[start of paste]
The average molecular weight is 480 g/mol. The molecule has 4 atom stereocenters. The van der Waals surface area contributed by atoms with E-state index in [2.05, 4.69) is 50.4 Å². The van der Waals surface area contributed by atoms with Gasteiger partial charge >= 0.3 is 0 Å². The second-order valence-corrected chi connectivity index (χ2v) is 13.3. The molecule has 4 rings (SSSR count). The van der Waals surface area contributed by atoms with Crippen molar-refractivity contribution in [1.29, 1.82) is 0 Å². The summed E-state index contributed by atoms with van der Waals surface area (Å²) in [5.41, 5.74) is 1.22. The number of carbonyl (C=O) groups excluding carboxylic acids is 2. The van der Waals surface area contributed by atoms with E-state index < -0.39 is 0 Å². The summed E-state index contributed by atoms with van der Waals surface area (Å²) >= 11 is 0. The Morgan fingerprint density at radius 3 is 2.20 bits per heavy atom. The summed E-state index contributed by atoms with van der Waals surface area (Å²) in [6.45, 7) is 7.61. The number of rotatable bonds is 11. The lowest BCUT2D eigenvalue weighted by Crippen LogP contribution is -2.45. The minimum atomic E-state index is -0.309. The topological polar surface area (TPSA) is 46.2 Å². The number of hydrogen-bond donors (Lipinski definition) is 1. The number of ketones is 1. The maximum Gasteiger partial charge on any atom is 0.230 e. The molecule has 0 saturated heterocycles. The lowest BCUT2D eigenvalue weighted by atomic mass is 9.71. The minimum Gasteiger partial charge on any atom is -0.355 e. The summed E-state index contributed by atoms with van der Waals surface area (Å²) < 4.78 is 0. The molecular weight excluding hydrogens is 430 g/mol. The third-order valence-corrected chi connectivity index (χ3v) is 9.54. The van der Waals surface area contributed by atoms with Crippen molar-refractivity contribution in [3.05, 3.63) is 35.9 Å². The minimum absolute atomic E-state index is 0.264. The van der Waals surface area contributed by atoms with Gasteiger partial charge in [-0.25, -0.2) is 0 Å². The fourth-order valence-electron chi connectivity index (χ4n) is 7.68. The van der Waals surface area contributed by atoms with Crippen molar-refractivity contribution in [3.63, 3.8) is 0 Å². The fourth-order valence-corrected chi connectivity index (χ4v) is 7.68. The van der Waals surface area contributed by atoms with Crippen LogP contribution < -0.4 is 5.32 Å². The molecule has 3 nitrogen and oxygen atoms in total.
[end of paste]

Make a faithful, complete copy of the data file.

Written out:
The average molecular weight is 480 g/mol. The molecule has 4 atom stereocenters. The van der Waals surface area contributed by atoms with E-state index in [2.05, 4.69) is 50.4 Å². The van der Waals surface area contributed by atoms with Gasteiger partial charge >= 0.3 is 0 Å². The second-order valence-corrected chi connectivity index (χ2v) is 13.3. The molecule has 4 rings (SSSR count). The van der Waals surface area contributed by atoms with Crippen molar-refractivity contribution in [1.29, 1.82) is 0 Å². The summed E-state index contributed by atoms with van der Waals surface area (Å²) in [5.41, 5.74) is 1.22. The number of carbonyl (C=O) groups excluding carboxylic acids is 2. The van der Waals surface area contributed by atoms with E-state index < -0.39 is 0 Å². The summed E-state index contributed by atoms with van der Waals surface area (Å²) >= 11 is 0. The Morgan fingerprint density at radius 3 is 2.20 bits per heavy atom. The summed E-state index contributed by atoms with van der Waals surface area (Å²) in [6.45, 7) is 7.61. The number of rotatable bonds is 11. The lowest BCUT2D eigenvalue weighted by Crippen LogP contribution is -2.45. The minimum atomic E-state index is -0.309. The topological polar surface area (TPSA) is 46.2 Å². The number of hydrogen-bond donors (Lipinski definition) is 1. The number of ketones is 1. The maximum Gasteiger partial charge on any atom is 0.230 e. The molecule has 0 saturated heterocycles. The lowest BCUT2D eigenvalue weighted by atomic mass is 9.71. The minimum Gasteiger partial charge on any atom is -0.355 e. The summed E-state index contributed by atoms with van der Waals surface area (Å²) < 4.78 is 0. The molecular weight excluding hydrogens is 430 g/mol. The third-order valence-corrected chi connectivity index (χ3v) is 9.54. The van der Waals surface area contributed by atoms with Crippen molar-refractivity contribution in [3.05, 3.63) is 35.9 Å². The minimum absolute atomic E-state index is 0.264. The van der Waals surface area contributed by atoms with Gasteiger partial charge in [-0.25, -0.2) is 0 Å². The fourth-order valence-electron chi connectivity index (χ4n) is 7.68. The van der Waals surface area contributed by atoms with Crippen molar-refractivity contribution in [3.63, 3.8) is 0 Å². The fourth-order valence-corrected chi connectivity index (χ4v) is 7.68. The van der Waals surface area contributed by atoms with Crippen LogP contribution < -0.4 is 5.32 Å². The molecule has 3 nitrogen and oxygen atoms in total.